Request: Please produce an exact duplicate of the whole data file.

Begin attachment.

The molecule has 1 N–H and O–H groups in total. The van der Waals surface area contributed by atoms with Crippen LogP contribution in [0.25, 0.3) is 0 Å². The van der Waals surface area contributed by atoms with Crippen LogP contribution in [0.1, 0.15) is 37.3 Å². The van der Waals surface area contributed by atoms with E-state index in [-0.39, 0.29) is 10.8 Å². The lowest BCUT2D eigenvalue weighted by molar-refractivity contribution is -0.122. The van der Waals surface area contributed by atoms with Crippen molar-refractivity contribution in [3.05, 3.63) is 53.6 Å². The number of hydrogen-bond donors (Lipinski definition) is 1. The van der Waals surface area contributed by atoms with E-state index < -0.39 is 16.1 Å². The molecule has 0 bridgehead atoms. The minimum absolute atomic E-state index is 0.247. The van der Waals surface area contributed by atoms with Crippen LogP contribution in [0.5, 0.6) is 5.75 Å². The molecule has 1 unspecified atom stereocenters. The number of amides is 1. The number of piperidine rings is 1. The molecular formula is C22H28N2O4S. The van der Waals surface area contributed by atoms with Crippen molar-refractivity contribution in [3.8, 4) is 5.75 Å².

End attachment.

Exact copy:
The molecule has 1 N–H and O–H groups in total. The van der Waals surface area contributed by atoms with Crippen LogP contribution in [0.25, 0.3) is 0 Å². The van der Waals surface area contributed by atoms with Crippen LogP contribution in [0.1, 0.15) is 37.3 Å². The van der Waals surface area contributed by atoms with E-state index in [-0.39, 0.29) is 10.8 Å². The lowest BCUT2D eigenvalue weighted by molar-refractivity contribution is -0.122. The van der Waals surface area contributed by atoms with Crippen molar-refractivity contribution in [3.05, 3.63) is 53.6 Å². The number of hydrogen-bond donors (Lipinski definition) is 1. The van der Waals surface area contributed by atoms with E-state index < -0.39 is 16.1 Å². The molecule has 0 bridgehead atoms. The minimum absolute atomic E-state index is 0.247. The van der Waals surface area contributed by atoms with Crippen LogP contribution in [0.5, 0.6) is 5.75 Å². The molecule has 1 unspecified atom stereocenters. The number of amides is 1. The number of piperidine rings is 1. The molecular formula is C22H28N2O4S. The van der Waals surface area contributed by atoms with Crippen molar-refractivity contribution in [3.8, 4) is 5.75 Å².